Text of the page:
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- The Motor Boys on the Pacific - 30/31 -

"It must have been the water cask," declared Jerry, who had seen it on deck, and his theory, which was the correct one, was accepted.

"Now I will finish working the combination, and open the safe," said Mr. De Vere, when they had breathed in deep of the fresh air, and felt the last influences of the fumes vanish. "We must have been unconscious an hour or more."

It did not take him long after this to open the strong box. From an inner compartment he drew forth a bundle of papers, and a small box, that seemed quite heavy. This he opened.

"The gold is safe, at any rate," he announced. "Now to look at the papers."

A hasty examination of these showed that they were all there.

"This is good news for me, boys," announced Mr. De Vere. "My fortune is safe now, and that scoundrel Blowitz can not ruin me as he tried to do!"

"Hark! What was that?" asked Jerry suddenly.

From somewhere out on the Pacific there sounded a whistle, long drawn out.

"It's a steamer!" cried Ned. "It has probably sighted the derelict!"

"A steamer," murmured Mr. De Vere. "If it is not--"

He did not finish, but the boys knew what he meant.

Mr. De Vere hastily thrust the papers into an inner pocket of his coat.

"Distribute the gold among you," he told the boys. "When we get it aboard the Ripper we can hide it. There is no telling what might happen. If that steamer--"

"It's the tug Monarch!" cried Jerry, who had hurried up on deck. "It's coming this way full speed!"

"Then we must leave at once!" decided Mr. De Vere. "I think our boat can beat theirs. I did hope to be able to tow the brig into harbor, and save the cargo, but that is out of the question now. I do not want a fight with Blowitz. Come, boys, we must escape!"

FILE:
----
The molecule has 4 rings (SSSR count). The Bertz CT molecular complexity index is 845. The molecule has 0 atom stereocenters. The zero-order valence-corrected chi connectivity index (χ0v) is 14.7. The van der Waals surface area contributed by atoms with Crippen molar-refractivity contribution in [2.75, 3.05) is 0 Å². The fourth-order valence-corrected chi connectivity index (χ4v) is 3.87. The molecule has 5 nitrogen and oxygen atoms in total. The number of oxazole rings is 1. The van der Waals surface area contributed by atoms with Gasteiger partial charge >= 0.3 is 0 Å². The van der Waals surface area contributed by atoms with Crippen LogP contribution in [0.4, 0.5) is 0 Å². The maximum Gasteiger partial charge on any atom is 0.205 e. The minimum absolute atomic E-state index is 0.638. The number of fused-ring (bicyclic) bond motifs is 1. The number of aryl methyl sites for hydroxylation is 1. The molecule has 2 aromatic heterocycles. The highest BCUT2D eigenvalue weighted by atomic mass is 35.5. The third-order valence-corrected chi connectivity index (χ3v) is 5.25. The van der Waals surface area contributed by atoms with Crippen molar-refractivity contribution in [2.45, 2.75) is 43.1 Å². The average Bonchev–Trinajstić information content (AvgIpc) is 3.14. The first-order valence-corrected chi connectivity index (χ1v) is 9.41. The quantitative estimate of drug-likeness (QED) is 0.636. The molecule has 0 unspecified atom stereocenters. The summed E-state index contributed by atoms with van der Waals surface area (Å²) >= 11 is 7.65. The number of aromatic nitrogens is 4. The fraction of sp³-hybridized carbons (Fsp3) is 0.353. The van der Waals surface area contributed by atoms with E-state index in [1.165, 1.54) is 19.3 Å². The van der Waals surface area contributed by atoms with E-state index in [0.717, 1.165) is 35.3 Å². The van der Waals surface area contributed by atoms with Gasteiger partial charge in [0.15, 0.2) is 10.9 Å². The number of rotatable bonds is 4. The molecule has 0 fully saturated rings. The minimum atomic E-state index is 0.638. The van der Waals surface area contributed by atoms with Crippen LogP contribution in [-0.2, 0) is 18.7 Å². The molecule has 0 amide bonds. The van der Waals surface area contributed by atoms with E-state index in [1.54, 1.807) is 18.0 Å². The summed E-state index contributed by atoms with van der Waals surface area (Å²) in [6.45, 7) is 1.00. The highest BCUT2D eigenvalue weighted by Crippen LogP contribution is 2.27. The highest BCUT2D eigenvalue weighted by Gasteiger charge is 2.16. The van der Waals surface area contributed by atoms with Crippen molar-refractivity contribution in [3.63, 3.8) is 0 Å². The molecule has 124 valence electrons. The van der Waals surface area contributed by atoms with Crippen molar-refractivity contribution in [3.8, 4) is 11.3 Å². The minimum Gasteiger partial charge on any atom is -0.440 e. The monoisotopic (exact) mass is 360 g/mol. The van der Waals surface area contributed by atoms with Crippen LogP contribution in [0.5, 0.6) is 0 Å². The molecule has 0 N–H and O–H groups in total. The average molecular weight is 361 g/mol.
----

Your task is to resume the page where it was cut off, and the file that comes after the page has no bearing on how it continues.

The boys hurriedly divided the gold among them. It made their pockets bulge out, and was quite heavy. Mr. De Vere had his papers safe.

As the derelict hunters all came out on deck they could see the Monarch was much nearer. In bold relief stood a figure in the bow.

"It's Blowitz!" exclaimed Mr. De Vere, "and he's shaking his fist at me. He's angry because I have beaten him at his own game. But come on, I don't want a clash with him. I am in no shape for another fight. We'll have to retreat."

It was the work of but a few seconds to get into the motor boat. The lines were cast off, and, with one turn of the wheel Ned started the engine, and ran her up to full speed after a few revolutions.

"Now let them have the brig," said Mr. De Vere. "I've gotten the best out of her."

But Blowitz and his men seemed to have lost interest in the derelict. Instead of continuing on their course toward it they were now coming full speed after the Ripper, the tug being steered to cross her bows. Probably Blowitz took it for granted that De Vere had the papers and gold.

"They're after us!" cried Jerry.

"Yes, but they've got to catch us!" declared Bob.

An instant later a puff of white smoke spurted out from the side of the Monarch, something black jumped from wave-crest to wave-crest. Then came a dull boom.

"What's that?" asked Bob, in alarm.

"A shot across our bows. A command to lay to," said Mr. De Vere.



"ARE you going to stop?" asked Ned, of Maurice De Vere.

"Not unless you boys are afraid. I don't believe they can hit us. That's only a small saluting cannon they have, and it's hard to shoot straight when there's as much sea on as there is now. Do you want to stop and surrender?"

"Not much!" cried the three motor boys in a breath.

"Then may it be a stern chase and a long chase!" exclaimed Mr. De Vere. "Crowd her all you can, Ned, and we'll beat him."

Ned needed no urging to make the powerful motor do its best. The machinery was throbbing and humming, and the Ripper was cutting through the water "with a bone in her teeth," as the sailors say.